Foz Do Iguacu was also to be our first encounter with a member of Brazil Riders. Our Brazilian friends in London, Carlos and Ellie had put us in contact with some members of the group and all of a sudden we had offers from several riders to come and stay in their house. In Foz we met Sampaio who very kindly took us in and gave us our own quarter out the back, basically a mini house with our own bathroom, kitchen and everything. He told us that we could stay as long as we wanted which because of the weather we kind of took him up upon! The damn rain had caught up with us again, just as we thought we had left it behind in Argentina. Not only was it wet but cold too, the nights were down to 5 degrees. So luckily we had a proper roof instead of the tent. Only challenge, Sampaio and his wife didn't speak a word of English and we sure as hell didn't speak a word of Portugese! Enter: Google Translate! The most wonderful invention known to man. During the 4 days we were there it got used intensively. It was helpful most of the time although sometimes it failed to translate correctly which lead to for example 'sesame seeds' being translated into 'hedgehog'! It made for many good laughs.

First the Argentinian side: Garganta del Diablo

Where the river drops down

Beautiful bird


And a cayman

I needed a shower anyway

Someone got a little too excited upon seeing the falls

The rumour is true: Brazilian women are veeerrry beautiful...

Now for the Brazilian side:

Hungry Coati

Itaipu Dam

Mark with Sampaio, Rosana and Luara outside their home in Foz

Monday, 23 September 2013

The Pursuit of Sunshine

By Sanne

And by pursuit I mean hunt!
After leaving La Plata heading north we seriously started to doubt if we hadn't arrived in South America a little too early. We did not see the sun nor blue skies for four whole days and I for one was starting to wonder if we would ever see it again. But on the fourth day, crossing into the province of Misiones in Northern Argentina, the sun finally managed to break through the clouds dousing our skin with some much needed Vitamin D.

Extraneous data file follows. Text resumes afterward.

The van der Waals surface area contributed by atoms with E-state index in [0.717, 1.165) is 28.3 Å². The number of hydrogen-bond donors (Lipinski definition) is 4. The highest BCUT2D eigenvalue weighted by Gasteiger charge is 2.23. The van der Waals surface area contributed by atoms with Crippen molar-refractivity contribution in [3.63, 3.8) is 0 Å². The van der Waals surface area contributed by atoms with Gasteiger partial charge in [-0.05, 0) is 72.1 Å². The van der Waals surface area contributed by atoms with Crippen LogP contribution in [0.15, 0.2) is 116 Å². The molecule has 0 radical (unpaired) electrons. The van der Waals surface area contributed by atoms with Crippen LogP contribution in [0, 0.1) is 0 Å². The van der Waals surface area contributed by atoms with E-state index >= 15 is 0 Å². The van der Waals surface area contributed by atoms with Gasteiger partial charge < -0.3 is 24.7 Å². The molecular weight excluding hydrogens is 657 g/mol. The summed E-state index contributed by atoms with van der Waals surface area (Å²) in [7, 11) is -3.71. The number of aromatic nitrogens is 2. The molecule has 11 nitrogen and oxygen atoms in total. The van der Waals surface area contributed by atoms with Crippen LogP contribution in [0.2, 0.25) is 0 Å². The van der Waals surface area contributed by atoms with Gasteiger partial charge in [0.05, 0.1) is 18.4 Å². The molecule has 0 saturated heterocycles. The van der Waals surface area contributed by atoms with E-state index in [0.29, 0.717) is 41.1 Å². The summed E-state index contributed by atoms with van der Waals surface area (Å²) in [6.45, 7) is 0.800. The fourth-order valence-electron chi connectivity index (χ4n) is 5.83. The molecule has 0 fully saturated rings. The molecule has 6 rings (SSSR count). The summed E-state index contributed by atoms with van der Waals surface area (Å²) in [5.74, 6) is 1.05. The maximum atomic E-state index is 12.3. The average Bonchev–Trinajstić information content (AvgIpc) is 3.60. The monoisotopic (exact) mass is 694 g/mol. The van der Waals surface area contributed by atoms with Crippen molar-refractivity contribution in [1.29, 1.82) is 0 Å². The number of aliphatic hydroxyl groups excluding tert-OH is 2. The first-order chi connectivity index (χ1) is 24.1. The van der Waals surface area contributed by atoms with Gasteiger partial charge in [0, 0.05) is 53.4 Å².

To get to this point though we had to endure 1500 kms of boring, flat, barren scenery on Ruta 12 and 14. Apart from being incessantly dull, this part of Argentina, the province of Entre Rios, is also known for being littered with my favourite species aka The Corrupt Cop. We had read on a motorbike forum that many a motorbike traveller had been stopped and fined for various ludicrous things, such as not carrying a fire extinguisher, wearing headphones, and my favourite: not carrying a white sheet to cover you in the event of your own death! We had armed ourselves with some print outs of paragraphs from the law in Spanish that basically would serve to invalidate their arguments were we to be stopped. Apart from that we would just play the dumb tourist card with lots of "No entiendo"s which really would come very natural to us as most of the time we were pretty clueless anyway! The point at where everyone seemed to have experienced problems was very specific apparently: Ruta 14 Km no 341. So as we approached this police checkpoint we were bracing ourselves for a whole lotta fun. Imagine our relief then when we were casually waved past! They must have seen our cunning demeanor from miles away. In reality, the weather was shite so they most likely just wanted to get back inside for hot cup of mate.